The Covid-19 pandemic has caused unimaginable pain for many people, and laid bare the importance of rethinking how elderly care is delivered to meet new health and safety standards, while protecting the right to space, privacy and dignity.

Kirk Taylor headshot

In the wake of Covid-19, there is an opportunity to develop new care models that improve best practice.

The need to expand capacity is clear. Without establishing new facilities, the strain on services could be exacerbated in years to come, especially as Covid-19 exposes the health risks of high-density environments.

Even prior to the pandemic, expectations of elderly residential living were shifting towards new sheltered accommodation or retirement living facilities. Covid-19 has led to new health and safety standards that are likely to increase demand for facilities such as en-suite bathrooms. Such amenities could play an important role in mitigating against future outbreaks, while also addressing the need for more personal and private spaces within communal residential homes.

A trend towards de-densifying spaces could spur the creation of new, better-designed spaces with facilities such as living rooms and kitchens shared by small groups of residents needing more care than they could access if they lived independently.

The pressure on care home capacity and lack of suitable intermediary care between hospitals and nursing homes must be addressed. The number of hospital beds blocked by patients with no suitable care accommodation to be discharged to rose to a record high last summer. Without suitable accommodation allowing patients to regain independence safely, this ‘bed blocking’ will continue.

Old people covid

Source: Shutterstock/Alex Post

There is a growing dialogue about shifting from one-level approaches to extra-care housing that adapts to evolving needs and makes it easier to plan for a short period of isolation or more intensive care. This could also play a role in protecting mental health by providing a transition that mitigates distress or confusion.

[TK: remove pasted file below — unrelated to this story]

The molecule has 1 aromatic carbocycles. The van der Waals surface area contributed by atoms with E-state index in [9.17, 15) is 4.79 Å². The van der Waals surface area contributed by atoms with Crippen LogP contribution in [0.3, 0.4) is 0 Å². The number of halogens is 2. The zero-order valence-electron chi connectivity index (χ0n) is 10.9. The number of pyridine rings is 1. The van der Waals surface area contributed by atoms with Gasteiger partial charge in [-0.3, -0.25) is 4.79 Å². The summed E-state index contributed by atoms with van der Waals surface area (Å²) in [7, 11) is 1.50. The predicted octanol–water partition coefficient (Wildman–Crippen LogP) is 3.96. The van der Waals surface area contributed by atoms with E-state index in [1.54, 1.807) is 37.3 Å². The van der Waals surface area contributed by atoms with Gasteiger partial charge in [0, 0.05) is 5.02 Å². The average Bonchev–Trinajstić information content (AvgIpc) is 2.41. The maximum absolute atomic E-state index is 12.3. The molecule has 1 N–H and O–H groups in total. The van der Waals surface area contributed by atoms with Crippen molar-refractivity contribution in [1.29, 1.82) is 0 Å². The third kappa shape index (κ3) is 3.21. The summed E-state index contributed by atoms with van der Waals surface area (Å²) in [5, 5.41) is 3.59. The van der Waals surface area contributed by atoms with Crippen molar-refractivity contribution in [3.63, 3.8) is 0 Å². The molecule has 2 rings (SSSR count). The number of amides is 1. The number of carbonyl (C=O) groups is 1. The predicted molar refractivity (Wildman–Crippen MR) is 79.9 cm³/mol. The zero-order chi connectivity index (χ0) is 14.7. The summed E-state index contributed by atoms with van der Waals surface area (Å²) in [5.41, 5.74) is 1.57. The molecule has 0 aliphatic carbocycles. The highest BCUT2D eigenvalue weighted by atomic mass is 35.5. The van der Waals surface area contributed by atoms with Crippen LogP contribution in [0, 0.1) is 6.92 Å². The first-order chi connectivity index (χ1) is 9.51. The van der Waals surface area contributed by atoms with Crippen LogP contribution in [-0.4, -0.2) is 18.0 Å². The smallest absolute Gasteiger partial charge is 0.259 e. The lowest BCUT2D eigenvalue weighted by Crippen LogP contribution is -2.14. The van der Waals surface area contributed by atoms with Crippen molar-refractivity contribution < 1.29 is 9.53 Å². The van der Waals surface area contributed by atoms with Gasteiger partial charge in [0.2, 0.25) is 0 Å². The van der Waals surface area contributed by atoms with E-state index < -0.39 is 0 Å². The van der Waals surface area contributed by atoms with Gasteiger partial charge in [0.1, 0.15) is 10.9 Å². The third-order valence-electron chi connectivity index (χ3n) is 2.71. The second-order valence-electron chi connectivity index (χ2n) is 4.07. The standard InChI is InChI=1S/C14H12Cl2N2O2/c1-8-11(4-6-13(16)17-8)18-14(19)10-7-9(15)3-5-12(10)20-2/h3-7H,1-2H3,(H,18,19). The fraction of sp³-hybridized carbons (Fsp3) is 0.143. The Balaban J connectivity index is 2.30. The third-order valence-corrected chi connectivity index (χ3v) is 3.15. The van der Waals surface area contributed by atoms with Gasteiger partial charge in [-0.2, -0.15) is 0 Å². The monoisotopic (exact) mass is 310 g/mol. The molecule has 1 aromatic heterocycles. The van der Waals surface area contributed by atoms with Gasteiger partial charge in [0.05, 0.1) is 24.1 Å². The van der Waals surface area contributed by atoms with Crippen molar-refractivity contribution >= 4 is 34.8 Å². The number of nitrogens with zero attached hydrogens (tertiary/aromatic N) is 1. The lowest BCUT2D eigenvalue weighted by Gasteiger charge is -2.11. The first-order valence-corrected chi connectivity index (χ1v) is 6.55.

There should not be a rush to deliver new nursing homes without careful consideration. Extra-care living creates a more empowering environment that encourages people to have as much independence and privacy as possible. But too often, nursing or residential homes on the edge of towns and cities can be alienating for older people. Carefully considering site location and layout of homes can ensure that older people stay connected to the wider community.

Covid-19 has shown us that the use of technology in care facilities is sorely lacking, with criticism of the sector’s ability to track data on the pandemic. Centrally held digital care notes, for instance, could make it far easier to track and share changes in a resident’s condition between caregivers. Virtual access to medical professionals could aid people managing long-term conditions, especially where they must maintain strict social distancing. Sensor technology, such as motion-controlled doors and contactless interfaces, could also encourage independence while minimising any infection risks at touch points.

The pandemic has enhanced the argument for extra-care facilities and the need to design spaces and leverage technology that improves residents’ health, wellbeing and dignity. It has prompted a new era for care, and developers must take this opportunity to deliver improvements and efficiencies.

Kirk Taylor is head of development at Kajima Partnerships